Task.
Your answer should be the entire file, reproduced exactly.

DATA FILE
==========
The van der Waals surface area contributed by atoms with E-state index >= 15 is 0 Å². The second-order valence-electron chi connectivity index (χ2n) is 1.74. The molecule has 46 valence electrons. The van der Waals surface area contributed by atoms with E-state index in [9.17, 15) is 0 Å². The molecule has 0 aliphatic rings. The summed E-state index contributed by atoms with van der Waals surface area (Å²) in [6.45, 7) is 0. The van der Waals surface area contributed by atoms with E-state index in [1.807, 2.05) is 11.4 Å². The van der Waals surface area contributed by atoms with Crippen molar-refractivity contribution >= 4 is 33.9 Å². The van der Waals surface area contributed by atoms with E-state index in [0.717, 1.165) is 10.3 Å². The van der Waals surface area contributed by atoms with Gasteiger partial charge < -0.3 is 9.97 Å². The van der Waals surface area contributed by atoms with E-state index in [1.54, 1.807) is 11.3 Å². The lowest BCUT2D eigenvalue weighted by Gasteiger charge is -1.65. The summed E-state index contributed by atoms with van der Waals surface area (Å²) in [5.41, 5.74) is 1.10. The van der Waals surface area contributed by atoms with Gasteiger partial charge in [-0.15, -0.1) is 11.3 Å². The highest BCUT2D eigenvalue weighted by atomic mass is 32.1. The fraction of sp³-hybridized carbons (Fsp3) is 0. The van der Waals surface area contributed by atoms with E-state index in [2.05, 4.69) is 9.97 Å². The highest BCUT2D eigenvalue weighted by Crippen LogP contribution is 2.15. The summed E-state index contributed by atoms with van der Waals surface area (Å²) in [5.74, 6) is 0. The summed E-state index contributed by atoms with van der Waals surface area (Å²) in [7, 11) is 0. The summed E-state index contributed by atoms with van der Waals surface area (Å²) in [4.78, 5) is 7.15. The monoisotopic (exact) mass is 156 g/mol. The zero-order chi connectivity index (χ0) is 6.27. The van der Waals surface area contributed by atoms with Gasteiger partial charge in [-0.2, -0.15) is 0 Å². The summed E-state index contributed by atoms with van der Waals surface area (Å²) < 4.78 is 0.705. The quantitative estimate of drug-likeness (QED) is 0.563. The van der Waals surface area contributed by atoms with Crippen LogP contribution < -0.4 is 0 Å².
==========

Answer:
The van der Waals surface area contributed by atoms with E-state index >= 15 is 0 Å². The second-order valence-electron chi connectivity index (χ2n) is 1.74. The molecule has 46 valence electrons. The van der Waals surface area contributed by atoms with E-state index in [9.17, 15) is 0 Å². The molecule has 0 aliphatic rings. The summed E-state index contributed by atoms with van der Waals surface area (Å²) in [6.45, 7) is 0. The van der Waals surface area contributed by atoms with E-state index in [1.807, 2.05) is 11.4 Å². The van der Waals surface area contributed by atoms with Crippen molar-refractivity contribution >= 4 is 33.9 Å². The van der Waals surface area contributed by atoms with E-state index in [0.717, 1.165) is 10.3 Å². The van der Waals surface area contributed by atoms with Gasteiger partial charge < -0.3 is 9.97 Å². The van der Waals surface area contributed by atoms with E-state index in [1.54, 1.807) is 11.3 Å². The lowest BCUT2D eigenvalue weighted by Gasteiger charge is -1.65. The summed E-state index contributed by atoms with van der Waals surface area (Å²) in [5.41, 5.74) is 1.10. The van der Waals surface area contributed by atoms with Gasteiger partial charge in [-0.15, -0.1) is 11.3 Å². The highest BCUT2D eigenvalue weighted by atomic mass is 32.1. The fraction of sp³-hybridized carbons (Fsp3) is 0. The van der Waals surface area contributed by atoms with E-state index in [2.05, 4.69) is 9.97 Å². The highest BCUT2D eigenvalue weighted by Crippen LogP contribution is 2.15. The summed E-state index contributed by atoms with van der Waals surface area (Å²) in [5.74, 6) is 0. The summed E-state index contributed by atoms with van der Waals surface area (Å²) in [7, 11) is 0. The summed E-state index contributed by atoms with van der Waals surface area (Å²) in [4.78, 5) is 7.15. The monoisotopic (exact) mass is 156 g/mol. The zero-order chi connectivity index (χ0) is 6.27. The van der Waals surface area contributed by atoms with Gasteiger partial charge in [-0.2, -0.15) is 0 Å². The summed E-state index contributed by atoms with van der Waals surface area (Å²) < 4.78 is 0.705. The quantitative estimate of drug-likeness (QED) is 0.563. The van der Waals surface area contributed by atoms with Crippen LogP contribution < -0.4 is 0 Å².